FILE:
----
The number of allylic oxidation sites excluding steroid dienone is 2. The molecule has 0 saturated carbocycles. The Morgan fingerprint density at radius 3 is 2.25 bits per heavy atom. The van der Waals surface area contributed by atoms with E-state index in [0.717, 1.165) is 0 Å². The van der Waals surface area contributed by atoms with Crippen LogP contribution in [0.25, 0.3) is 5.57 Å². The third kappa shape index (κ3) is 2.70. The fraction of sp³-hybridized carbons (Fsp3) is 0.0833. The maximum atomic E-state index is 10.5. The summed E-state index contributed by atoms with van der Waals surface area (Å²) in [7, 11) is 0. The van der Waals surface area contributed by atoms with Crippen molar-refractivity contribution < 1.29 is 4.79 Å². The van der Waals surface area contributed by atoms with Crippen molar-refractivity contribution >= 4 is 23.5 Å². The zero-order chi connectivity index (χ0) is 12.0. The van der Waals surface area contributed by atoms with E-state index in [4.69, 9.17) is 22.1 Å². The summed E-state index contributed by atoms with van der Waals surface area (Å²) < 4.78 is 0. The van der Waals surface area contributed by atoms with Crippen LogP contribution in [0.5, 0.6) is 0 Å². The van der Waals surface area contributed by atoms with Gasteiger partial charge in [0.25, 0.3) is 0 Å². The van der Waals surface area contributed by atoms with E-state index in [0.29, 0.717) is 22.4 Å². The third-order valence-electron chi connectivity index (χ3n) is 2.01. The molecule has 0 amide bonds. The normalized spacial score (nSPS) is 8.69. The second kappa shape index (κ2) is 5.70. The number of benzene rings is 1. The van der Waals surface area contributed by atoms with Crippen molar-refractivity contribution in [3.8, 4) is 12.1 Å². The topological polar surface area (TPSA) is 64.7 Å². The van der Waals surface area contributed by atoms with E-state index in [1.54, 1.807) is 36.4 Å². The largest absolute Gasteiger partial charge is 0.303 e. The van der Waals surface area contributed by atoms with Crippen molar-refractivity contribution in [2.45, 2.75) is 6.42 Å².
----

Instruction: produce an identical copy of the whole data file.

The number of allylic oxidation sites excluding steroid dienone is 2. The molecule has 0 saturated carbocycles. The Morgan fingerprint density at radius 3 is 2.25 bits per heavy atom. The van der Waals surface area contributed by atoms with E-state index in [0.717, 1.165) is 0 Å². The van der Waals surface area contributed by atoms with Crippen LogP contribution in [0.25, 0.3) is 5.57 Å². The third kappa shape index (κ3) is 2.70. The fraction of sp³-hybridized carbons (Fsp3) is 0.0833. The maximum atomic E-state index is 10.5. The summed E-state index contributed by atoms with van der Waals surface area (Å²) in [7, 11) is 0. The van der Waals surface area contributed by atoms with Crippen molar-refractivity contribution < 1.29 is 4.79 Å². The van der Waals surface area contributed by atoms with Crippen molar-refractivity contribution >= 4 is 23.5 Å². The zero-order chi connectivity index (χ0) is 12.0. The van der Waals surface area contributed by atoms with E-state index in [4.69, 9.17) is 22.1 Å². The summed E-state index contributed by atoms with van der Waals surface area (Å²) < 4.78 is 0. The van der Waals surface area contributed by atoms with Crippen LogP contribution in [0.5, 0.6) is 0 Å². The van der Waals surface area contributed by atoms with Gasteiger partial charge in [0.25, 0.3) is 0 Å². The van der Waals surface area contributed by atoms with E-state index in [0.29, 0.717) is 22.4 Å². The third-order valence-electron chi connectivity index (χ3n) is 2.01. The molecule has 0 amide bonds. The normalized spacial score (nSPS) is 8.69. The second kappa shape index (κ2) is 5.70. The number of benzene rings is 1. The van der Waals surface area contributed by atoms with Crippen molar-refractivity contribution in [3.8, 4) is 12.1 Å². The topological polar surface area (TPSA) is 64.7 Å². The van der Waals surface area contributed by atoms with E-state index in [1.54, 1.807) is 36.4 Å². The largest absolute Gasteiger partial charge is 0.303 e. The van der Waals surface area contributed by atoms with Crippen molar-refractivity contribution in [2.45, 2.75) is 6.42 Å².